On Wednesday the FDIC, as receiver for the Colonial Bank of Montgomery, Alabama, sued PricewaterhouseCoopers and Crowe Horwath in federal court in Montgomery, claiming that they committed professional malpractice and breach of contract by failing to detect that two Colonial employees helped the notorious (and defunct) mortgage lender Taylor Bean poke hundred-million-dollar holes in Colonial's balance sheet. (PwC was the external auditor and Crowe Horwath performed internal audits.)
"All the time that (Taylor Bean) was carrying out an increasingly brazen and costly fraud against Colonial, PwC and Crowe never realized that many hundreds of millions of dollars of bank assets did not exist, had been sold to others, or were worthless," wrote the FDIC's counsel at Bailey & Glasser and Mullin, Hoard & Brown. "Missing huge holes in Colonial's balance sheet and serious gaps in internal control, PwC and Crowe continued to perform auditing services for Colonial without ever detecting the (Taylor Bean) fraud. Had they performed their auditing work in accordance with applicable professional standards, they would have learned of the TBW fraud in time to prevent additional losses suffered by Colonial."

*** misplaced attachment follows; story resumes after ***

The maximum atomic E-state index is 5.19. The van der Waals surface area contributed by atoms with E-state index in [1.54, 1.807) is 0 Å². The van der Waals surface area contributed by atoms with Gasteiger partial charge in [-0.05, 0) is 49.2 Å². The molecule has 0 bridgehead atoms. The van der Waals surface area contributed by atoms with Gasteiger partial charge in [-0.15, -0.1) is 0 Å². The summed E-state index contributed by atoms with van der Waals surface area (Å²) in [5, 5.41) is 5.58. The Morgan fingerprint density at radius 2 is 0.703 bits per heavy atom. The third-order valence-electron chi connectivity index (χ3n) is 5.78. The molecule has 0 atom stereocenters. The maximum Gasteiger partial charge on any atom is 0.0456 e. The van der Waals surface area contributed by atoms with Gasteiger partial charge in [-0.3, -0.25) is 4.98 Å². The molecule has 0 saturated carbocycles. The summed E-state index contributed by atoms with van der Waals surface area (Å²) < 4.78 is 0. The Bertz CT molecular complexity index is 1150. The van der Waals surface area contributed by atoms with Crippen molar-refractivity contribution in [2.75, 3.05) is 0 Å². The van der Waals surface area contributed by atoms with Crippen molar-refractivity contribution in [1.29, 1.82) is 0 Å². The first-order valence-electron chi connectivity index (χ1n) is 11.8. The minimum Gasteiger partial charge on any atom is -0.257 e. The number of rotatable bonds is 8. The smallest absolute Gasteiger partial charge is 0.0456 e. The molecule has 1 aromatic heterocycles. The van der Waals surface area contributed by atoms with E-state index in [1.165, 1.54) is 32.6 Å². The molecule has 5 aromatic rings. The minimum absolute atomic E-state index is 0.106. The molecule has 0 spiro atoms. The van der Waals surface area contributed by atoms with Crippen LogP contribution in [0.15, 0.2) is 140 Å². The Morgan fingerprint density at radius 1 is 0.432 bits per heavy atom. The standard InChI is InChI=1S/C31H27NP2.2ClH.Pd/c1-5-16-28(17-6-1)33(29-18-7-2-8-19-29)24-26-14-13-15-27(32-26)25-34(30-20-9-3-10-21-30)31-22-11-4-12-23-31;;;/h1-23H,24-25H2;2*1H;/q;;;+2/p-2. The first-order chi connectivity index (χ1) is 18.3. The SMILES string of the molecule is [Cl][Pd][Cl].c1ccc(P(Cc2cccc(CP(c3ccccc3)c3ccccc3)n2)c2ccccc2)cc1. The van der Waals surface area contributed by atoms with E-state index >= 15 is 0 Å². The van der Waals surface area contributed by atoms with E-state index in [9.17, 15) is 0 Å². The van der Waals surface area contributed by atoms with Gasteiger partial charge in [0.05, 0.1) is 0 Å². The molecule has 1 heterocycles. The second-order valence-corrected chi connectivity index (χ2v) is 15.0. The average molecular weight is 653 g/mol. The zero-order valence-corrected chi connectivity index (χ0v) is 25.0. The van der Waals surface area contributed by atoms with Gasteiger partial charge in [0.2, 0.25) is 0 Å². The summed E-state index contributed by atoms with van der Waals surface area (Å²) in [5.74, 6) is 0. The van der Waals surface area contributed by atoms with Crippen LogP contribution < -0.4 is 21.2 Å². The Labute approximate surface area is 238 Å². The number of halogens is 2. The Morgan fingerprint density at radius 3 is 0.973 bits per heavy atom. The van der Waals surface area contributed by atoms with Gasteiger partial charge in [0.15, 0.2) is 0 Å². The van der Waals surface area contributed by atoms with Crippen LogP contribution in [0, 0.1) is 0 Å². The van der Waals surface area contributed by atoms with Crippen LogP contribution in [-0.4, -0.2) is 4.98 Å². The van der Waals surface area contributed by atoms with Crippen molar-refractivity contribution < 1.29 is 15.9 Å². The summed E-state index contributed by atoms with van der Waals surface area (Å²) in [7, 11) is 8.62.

Lawyers representing customers of MF Global Holdings Ltd. added accounting firm PricewaterhouseCoopers LLP to a civil lawsuit against former executives of the failed securities firm, saying PwC failed to adequately audit MF Global's internal controls.
Now, back when we were all working ourselves into a lather over the what ifs, reason and precedent dictated even back then that PwC didn't really have much to sweat over.
Our friend Francine McKenna – who has been sporting a lady boner over the MF Global scandal from the get-go – once called the PwC/MF Global relationship "too cozy" for her taste, writing last year:
CME Group couldn’t have been hoodwinked like that if PwC had been doing its job all along. You can't circumvent controls unless there are none or there are holes. It was PwC’s job to review controls and the adequacy of policies and procedures to support them.
PwC lawyers probably aren't freaking out just yet, they already had in pari delicto work in their favor in 2011 after AIG shareholders came after them.
We're not sure how PwC's November could any more annoying right now, unless of course Twitter suddenly outlaws the use of hashtags.
Hang in there, guys, we're here if you need to talk!